Magazine December 17, 2020, Issue

The Anti-American Iconoclasm of the Statue-Topplers

A statue of abolitionist Hans Christian Heg, in Madison, Wis., before it was pulled down (Hans Wild/The LIFE Picture Collection via Getty Images)
Their vandalism rejects the meaning of what they vandalize

I    was discussing the months-long rash of statue-topplings with a friend who has been a director of historical sites. He considers the memorials in cemeteries and battlefields to be sacred, but thinks statues elsewhere can be culled and supplanted. “Parks belong to the living.”

The living are their customers, certainly: picnickers, baseball players, bird-watchers, lovers, the lonely. But how should the living think about the public art that parks contain?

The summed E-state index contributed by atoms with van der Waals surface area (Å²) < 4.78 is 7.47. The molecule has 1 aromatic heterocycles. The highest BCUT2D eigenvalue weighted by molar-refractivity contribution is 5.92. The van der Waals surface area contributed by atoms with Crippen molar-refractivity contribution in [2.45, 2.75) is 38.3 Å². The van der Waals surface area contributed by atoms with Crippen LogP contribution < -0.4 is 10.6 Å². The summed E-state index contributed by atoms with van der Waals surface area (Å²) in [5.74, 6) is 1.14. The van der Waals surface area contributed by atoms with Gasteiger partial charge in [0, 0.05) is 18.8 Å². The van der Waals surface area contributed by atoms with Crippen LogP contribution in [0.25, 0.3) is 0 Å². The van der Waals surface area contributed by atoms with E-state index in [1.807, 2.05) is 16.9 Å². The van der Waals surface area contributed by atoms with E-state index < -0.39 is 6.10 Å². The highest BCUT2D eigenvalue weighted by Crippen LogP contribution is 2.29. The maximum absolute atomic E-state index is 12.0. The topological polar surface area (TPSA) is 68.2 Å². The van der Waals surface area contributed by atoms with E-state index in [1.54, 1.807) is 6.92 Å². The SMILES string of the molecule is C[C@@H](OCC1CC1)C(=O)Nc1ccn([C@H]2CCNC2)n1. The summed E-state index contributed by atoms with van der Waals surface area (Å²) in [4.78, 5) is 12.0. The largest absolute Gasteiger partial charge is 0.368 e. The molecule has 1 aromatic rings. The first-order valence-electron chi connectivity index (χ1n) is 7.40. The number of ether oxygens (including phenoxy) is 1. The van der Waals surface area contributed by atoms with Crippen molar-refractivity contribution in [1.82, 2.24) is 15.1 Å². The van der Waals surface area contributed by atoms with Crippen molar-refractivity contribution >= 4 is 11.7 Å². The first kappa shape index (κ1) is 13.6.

Statues should not be of the living: That would mean turning parks into Instagram, or North Korea; only entertainers and despots need apply. In­stead we memorialize the dead. Which dead, then?

I

This article appears as “Topplers of the Founding” in the December 17, 2020, print edition of National Review.

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